Although the tradition of growing and feasting on watermelon (Citrullus lanatus, syn. Citrullus vulgaris) goes back for thousands of years, the fruit still has an endless capacity for surprise. New breeding techniques, together with the import of exotic cultivars, have made it clear how many options exist beyond the red-fleshed, black-seeded varieties we recall from childhood picnics. If you are trying to grow traditional red-fleshed watermelons, however, inexperience either at choosing seeds or at growing them properly may yield some white-hued shocks come harvest period.
White heart is a disorder that may develop during the final phases of watermelon development. With this illness, white streaks look during the flesh of the melon. In case your watermelon flesh looks solid white instead of white-streaked, you can rule out white heart and consider if you have planted the incorrect watermelon seeds. But if stripes at least one-quarter inch are running through the coloured flesh, white heart could possibly be the matter. This illness may be caused by over-watering or even over-feeding your watermelon patch, particularly during the ripening procedure.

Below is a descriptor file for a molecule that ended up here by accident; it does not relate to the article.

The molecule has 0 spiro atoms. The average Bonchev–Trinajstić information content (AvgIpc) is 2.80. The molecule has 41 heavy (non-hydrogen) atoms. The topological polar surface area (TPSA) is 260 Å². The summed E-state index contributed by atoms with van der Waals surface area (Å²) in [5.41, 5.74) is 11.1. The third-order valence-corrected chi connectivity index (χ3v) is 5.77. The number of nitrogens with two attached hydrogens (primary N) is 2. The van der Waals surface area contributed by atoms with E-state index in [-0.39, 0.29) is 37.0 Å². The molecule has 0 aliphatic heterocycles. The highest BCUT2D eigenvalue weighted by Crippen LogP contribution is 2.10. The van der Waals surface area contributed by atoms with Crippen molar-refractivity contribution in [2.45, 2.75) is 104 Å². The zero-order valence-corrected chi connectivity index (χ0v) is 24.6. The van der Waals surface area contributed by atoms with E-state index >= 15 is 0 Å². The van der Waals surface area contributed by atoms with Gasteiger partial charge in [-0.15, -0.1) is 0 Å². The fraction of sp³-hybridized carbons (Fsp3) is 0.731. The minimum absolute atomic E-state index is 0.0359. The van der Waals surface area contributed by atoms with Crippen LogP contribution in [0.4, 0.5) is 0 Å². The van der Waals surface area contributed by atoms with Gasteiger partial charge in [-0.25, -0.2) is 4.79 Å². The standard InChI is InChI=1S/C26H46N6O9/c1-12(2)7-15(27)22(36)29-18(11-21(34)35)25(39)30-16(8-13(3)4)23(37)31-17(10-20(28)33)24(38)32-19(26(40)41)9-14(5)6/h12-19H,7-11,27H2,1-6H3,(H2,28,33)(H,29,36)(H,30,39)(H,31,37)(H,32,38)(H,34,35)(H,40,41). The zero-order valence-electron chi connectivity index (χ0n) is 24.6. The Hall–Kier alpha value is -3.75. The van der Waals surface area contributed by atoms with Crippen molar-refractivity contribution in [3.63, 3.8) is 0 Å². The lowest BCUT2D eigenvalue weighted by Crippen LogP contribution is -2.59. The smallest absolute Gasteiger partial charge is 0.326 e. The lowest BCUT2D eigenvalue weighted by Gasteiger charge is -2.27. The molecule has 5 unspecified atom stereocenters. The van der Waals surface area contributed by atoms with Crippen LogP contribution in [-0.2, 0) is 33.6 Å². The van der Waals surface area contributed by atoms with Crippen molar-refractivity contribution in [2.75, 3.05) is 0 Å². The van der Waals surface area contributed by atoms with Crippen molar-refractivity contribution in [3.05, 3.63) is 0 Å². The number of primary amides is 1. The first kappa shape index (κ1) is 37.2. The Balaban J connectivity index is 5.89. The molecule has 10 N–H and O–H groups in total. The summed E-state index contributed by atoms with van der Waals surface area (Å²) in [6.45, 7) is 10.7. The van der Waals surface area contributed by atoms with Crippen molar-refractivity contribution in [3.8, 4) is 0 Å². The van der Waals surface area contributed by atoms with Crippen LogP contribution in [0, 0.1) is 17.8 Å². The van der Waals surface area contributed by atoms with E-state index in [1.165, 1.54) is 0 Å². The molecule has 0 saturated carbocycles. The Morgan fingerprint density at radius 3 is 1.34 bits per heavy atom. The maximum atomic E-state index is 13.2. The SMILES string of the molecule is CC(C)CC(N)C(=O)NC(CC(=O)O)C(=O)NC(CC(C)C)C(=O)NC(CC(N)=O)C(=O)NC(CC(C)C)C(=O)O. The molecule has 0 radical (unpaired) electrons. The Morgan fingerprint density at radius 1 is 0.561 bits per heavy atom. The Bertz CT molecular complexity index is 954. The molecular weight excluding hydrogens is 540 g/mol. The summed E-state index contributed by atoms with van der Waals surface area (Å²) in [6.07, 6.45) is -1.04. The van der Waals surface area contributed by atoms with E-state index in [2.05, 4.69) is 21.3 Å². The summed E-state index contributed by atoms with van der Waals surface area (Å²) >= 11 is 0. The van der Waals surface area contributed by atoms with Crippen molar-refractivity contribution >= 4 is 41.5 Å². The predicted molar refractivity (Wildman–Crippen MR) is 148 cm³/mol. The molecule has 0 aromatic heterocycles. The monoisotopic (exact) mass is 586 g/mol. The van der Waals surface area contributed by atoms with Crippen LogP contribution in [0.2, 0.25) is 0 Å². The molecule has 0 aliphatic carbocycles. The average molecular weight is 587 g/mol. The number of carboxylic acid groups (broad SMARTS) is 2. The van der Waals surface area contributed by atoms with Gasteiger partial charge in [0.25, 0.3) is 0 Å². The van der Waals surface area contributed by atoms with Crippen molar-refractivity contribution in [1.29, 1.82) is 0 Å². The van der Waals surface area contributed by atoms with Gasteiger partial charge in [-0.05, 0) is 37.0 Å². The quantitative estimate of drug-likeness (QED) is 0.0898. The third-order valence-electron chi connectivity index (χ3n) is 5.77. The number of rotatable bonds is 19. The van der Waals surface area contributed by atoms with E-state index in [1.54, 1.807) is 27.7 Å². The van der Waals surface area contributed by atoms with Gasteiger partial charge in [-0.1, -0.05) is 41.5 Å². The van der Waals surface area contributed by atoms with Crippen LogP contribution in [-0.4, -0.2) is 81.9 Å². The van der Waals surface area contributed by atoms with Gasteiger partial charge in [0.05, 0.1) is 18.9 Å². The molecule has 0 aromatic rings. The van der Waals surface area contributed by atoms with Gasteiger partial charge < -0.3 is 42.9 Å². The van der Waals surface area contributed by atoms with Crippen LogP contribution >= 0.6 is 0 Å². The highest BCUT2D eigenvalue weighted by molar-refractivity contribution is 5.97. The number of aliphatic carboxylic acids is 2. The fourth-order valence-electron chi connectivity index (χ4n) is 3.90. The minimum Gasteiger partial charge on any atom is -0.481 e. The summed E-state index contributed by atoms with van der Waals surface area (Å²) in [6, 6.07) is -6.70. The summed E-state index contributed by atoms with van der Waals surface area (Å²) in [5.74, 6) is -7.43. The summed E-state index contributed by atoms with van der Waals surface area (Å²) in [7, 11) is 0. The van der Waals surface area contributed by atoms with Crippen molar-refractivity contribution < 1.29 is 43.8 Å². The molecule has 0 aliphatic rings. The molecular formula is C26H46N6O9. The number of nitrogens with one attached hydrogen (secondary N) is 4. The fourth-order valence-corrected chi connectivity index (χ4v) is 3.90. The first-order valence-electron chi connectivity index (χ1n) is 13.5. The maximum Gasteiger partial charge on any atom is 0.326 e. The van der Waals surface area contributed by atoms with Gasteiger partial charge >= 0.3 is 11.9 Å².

Hard White Watermelons
It is possible you may have accidentally implanted a preserving-type watermelon instead of the more familiar red, tender-fleshed watermelon. Preserving watermelons are called citron watermelons, and are also referred to as pie melon or stockmelon. These old watermelons are used for pickling and in baking. Unlike most watermelons, white citron watermelons are hard-fleshed and cannot be eaten raw. They look like conventional watermelons on the outside, but their hard flesh makes them a great deal more challenging to cut.
Tender White Watermelons
You may also have grown a watermelon that’s been bred to be white-fleshed, but which is perfectly acceptable for eating fresh. These breeds have been tender-fleshed, unlike the white citron watermelon. Two such such cultivars, “Cream of Saskatchewan” and “White Sugar Lump,” grow to be about 10 lbs and possess traditional-looking rinds which are light green with slender, dark green stripes. The sole drawback to these type of sweet, tender-fleshed watermelons is they don’t have the vitamin content of their red, yellow or yellowish orange-fleshed counterparts.
If you buy seed from the unreliable nursery, or are new to saving your own seeds, then you may mistakenly grow the offspring of a red-fleshed watermelon which has cross-pollinated using a citron melon — the watermelon with the tough, white flesh that cannot be eaten fresh. While growing white citron watermelons near red-fleshed watermelons won’t change either type during the initial year of development, using seed from either of these melons may cause white-fleshed melons. Avoid this confusion by only buying seed from a reputable supplier. If you save seeds, then don’t grow citron watermelons near tender-fleshed watermelons.